Judges, especially elected judges, exercise “political” power. Does anyone doubt, for example, that the Supreme Court is exercising “political” power in the gay marriage cases? The chief justice is surely right, though, in recognizing that continued faith in our politically powerful judiciary turns on public confidence that elected judges are not merely engaged in advancing the narrow interests of powerful constituents or financial supporters.  That’s why the Williams-Yulee decision is correct. But the same may be said about faith in democracy itself. Legislators and executive officials cannot – and should not ‒ behave just like impartial judges. They should have close ties to the people who elected them. Their votes and official actions should generally reflect the self-interested preferences of their supporters.  But, as Edmund Burke taught us in his 1774 Address to the Electors of Bristol, there are important occasions in the life of a democracy when even a “politician” with close ties to her constituents should enjoy the appearance and reality of exercising independent judgment free from pressure by financial supporters. Chief Justice Roberts’ bright-line distinction between judges and “politicians” preserves an elected judge’s capacity for such Burkean independence, but obliterates it for legislators and executive officials.

    Instead of relying on a tyranny of labels, the Williams-Yulee opinion should trigger discussion of how best to free “politicians” as well as elected judges from the appearance and reality of excessive financial thralldom to their large financial supporters. Maybe then we can begin to rebuild faith in our democracy; hold real elections, not auctions; and insist that our “politicians” occasionally think for themselves.

  • May 5, 2015
    Guest Post

    by Bill Lurye, General Counsel, and Matt Stark Blumin, Associate General Counsel, at American Federation of State County and Municipal Employees (AFSCME)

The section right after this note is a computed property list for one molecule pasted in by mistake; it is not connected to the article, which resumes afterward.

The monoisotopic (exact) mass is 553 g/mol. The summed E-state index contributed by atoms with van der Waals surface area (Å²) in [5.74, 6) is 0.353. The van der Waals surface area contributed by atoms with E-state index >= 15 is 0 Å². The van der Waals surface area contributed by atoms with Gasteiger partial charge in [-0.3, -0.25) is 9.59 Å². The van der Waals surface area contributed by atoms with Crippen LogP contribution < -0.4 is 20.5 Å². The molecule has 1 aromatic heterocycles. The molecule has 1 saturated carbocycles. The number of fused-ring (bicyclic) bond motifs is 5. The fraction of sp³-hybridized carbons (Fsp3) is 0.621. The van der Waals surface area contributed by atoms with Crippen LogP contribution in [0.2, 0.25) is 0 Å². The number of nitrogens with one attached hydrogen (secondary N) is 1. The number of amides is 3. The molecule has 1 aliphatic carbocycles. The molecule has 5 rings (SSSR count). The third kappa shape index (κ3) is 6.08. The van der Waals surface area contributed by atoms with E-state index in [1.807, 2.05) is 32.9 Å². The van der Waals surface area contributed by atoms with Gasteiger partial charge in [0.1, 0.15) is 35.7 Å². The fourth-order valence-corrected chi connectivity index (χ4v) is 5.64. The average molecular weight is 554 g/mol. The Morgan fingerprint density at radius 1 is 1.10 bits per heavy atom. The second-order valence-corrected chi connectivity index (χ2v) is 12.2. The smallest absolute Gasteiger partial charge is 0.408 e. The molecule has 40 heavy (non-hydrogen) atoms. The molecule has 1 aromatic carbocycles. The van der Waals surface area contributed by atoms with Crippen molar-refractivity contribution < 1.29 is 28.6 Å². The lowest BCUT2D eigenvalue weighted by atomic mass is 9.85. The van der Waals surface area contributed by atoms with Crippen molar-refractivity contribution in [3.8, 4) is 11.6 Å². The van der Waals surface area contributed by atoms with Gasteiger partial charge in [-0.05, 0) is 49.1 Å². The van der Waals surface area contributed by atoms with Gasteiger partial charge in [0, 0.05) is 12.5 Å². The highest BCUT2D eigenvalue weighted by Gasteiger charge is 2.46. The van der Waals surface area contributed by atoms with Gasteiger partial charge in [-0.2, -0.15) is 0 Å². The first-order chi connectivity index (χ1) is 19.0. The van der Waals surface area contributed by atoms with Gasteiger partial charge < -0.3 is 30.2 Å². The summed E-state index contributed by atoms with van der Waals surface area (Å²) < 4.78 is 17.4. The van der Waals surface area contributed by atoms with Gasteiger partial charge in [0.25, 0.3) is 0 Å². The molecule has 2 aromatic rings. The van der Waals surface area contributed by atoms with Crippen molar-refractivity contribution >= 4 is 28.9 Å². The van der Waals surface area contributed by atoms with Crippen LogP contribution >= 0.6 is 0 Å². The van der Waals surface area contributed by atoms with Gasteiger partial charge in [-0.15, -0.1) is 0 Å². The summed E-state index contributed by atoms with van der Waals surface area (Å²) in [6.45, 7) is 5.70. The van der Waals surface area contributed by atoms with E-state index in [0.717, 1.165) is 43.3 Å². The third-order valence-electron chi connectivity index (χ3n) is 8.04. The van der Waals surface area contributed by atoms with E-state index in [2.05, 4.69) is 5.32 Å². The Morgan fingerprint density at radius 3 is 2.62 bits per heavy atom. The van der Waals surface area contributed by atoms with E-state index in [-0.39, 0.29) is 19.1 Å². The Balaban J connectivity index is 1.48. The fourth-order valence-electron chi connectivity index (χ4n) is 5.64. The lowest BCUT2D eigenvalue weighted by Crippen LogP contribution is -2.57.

On February 9, less than a month into his first term as governor of Illinois, Bruce Rauner issued an executive order barring state employee unions from collecting fair share fees, thus unilaterally transforming Illinois into a right-to-work state for state employees.  He justified this extreme act by arguing that, in his opinion – though contrary to Supreme Court precedent dating to 1977 – such fees violate the First Amendment.  Rauner’s anti-union executive order is a blatantly illegal power grab, and unions have filed suit to overturn it.

    As is the case in many states, Illinois’ public sector labor relations statute expressly authorizes collective bargaining agreements allowing unions to collect fair share fees, and over 40,000 state employees are covered by collective bargaining agreements (CBAs) that include fair share fee provisions.  Yet, despite strong separation of powers language in the Illinois Constitution that prevents him from legislating, Governor Rauner has declared that he will not turn over any of the contractually owed fair share fees to unions, no matter what the duly enacted state labor law statute says.

    First, some background on fair share fees in Illinois.  Just like a private sector union under the National Labor Relations Act (NLRA), a public sector union under Illinois law is required to represent every employee in a unionized bargaining unit whether or not the employee is a member of the union.  This means that the unions have to do lots of costly work on behalf of nonmembers, like negotiating the CBA fairly on the nonmembers’ behalf and handling any grievances they have.  Fair share fees represent the cost to the union of providing those services to nonmembers, and nothing more.  (Members who pay full union dues additionally fund other work by the union, such as lobbying or political donations, that fair share fees don’t cover.)  As even Justice Scalia has recognized in his concurrence in Lehnert v. Ferris Faculty Association, fair share fees “allow the cost of . . . the union’s statutory duties to be fairly distributed; they compensate the union for benefits which ‘necessarily’ – that is, by law – accrue to the nonmembers.”